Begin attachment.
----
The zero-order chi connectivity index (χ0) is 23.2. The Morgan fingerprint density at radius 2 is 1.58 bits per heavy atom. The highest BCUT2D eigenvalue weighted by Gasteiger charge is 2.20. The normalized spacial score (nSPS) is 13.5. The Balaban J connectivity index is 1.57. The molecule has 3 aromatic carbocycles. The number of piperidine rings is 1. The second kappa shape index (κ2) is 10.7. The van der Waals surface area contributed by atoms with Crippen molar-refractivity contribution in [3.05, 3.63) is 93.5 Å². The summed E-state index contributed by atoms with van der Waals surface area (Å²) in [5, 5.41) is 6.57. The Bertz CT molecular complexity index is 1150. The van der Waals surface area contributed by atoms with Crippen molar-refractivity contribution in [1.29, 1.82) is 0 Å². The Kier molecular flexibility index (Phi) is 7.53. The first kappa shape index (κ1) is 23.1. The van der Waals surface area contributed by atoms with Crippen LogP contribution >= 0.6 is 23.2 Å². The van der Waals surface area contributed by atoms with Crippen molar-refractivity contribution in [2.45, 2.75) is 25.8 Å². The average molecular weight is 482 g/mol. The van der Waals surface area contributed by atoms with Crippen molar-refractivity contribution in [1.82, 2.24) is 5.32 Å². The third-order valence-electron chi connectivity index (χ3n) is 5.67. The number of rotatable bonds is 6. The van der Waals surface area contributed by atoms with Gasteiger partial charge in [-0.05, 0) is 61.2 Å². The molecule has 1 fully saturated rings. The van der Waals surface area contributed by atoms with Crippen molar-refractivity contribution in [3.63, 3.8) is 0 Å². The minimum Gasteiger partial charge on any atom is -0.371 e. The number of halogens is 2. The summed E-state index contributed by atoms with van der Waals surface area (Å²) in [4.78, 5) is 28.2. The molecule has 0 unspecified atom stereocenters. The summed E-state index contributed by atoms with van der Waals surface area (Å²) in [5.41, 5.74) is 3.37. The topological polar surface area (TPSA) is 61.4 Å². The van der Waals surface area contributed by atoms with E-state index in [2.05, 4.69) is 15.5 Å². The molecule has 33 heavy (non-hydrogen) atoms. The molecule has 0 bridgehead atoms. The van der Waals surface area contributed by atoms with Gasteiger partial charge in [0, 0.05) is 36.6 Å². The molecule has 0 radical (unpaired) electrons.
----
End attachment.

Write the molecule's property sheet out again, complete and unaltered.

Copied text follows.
The zero-order chi connectivity index (χ0) is 23.2. The Morgan fingerprint density at radius 2 is 1.58 bits per heavy atom. The highest BCUT2D eigenvalue weighted by Gasteiger charge is 2.20. The normalized spacial score (nSPS) is 13.5. The Balaban J connectivity index is 1.57. The molecule has 3 aromatic carbocycles. The number of piperidine rings is 1. The second kappa shape index (κ2) is 10.7. The van der Waals surface area contributed by atoms with Crippen molar-refractivity contribution in [3.05, 3.63) is 93.5 Å². The summed E-state index contributed by atoms with van der Waals surface area (Å²) in [5, 5.41) is 6.57. The Bertz CT molecular complexity index is 1150. The van der Waals surface area contributed by atoms with Crippen molar-refractivity contribution in [1.29, 1.82) is 0 Å². The Kier molecular flexibility index (Phi) is 7.53. The first kappa shape index (κ1) is 23.1. The van der Waals surface area contributed by atoms with Crippen LogP contribution >= 0.6 is 23.2 Å². The van der Waals surface area contributed by atoms with Crippen molar-refractivity contribution in [2.45, 2.75) is 25.8 Å². The average molecular weight is 482 g/mol. The van der Waals surface area contributed by atoms with Crippen molar-refractivity contribution in [1.82, 2.24) is 5.32 Å². The third-order valence-electron chi connectivity index (χ3n) is 5.67. The number of rotatable bonds is 6. The van der Waals surface area contributed by atoms with Gasteiger partial charge in [-0.05, 0) is 61.2 Å². The molecule has 1 fully saturated rings. The van der Waals surface area contributed by atoms with Crippen molar-refractivity contribution in [3.63, 3.8) is 0 Å². The minimum Gasteiger partial charge on any atom is -0.371 e. The number of halogens is 2. The summed E-state index contributed by atoms with van der Waals surface area (Å²) in [4.78, 5) is 28.2. The molecule has 0 unspecified atom stereocenters. The summed E-state index contributed by atoms with van der Waals surface area (Å²) in [5.41, 5.74) is 3.37. The topological polar surface area (TPSA) is 61.4 Å². The van der Waals surface area contributed by atoms with E-state index in [2.05, 4.69) is 15.5 Å². The molecule has 33 heavy (non-hydrogen) atoms. The molecule has 0 bridgehead atoms. The van der Waals surface area contributed by atoms with Gasteiger partial charge in [0, 0.05) is 36.6 Å². The molecule has 0 radical (unpaired) electrons.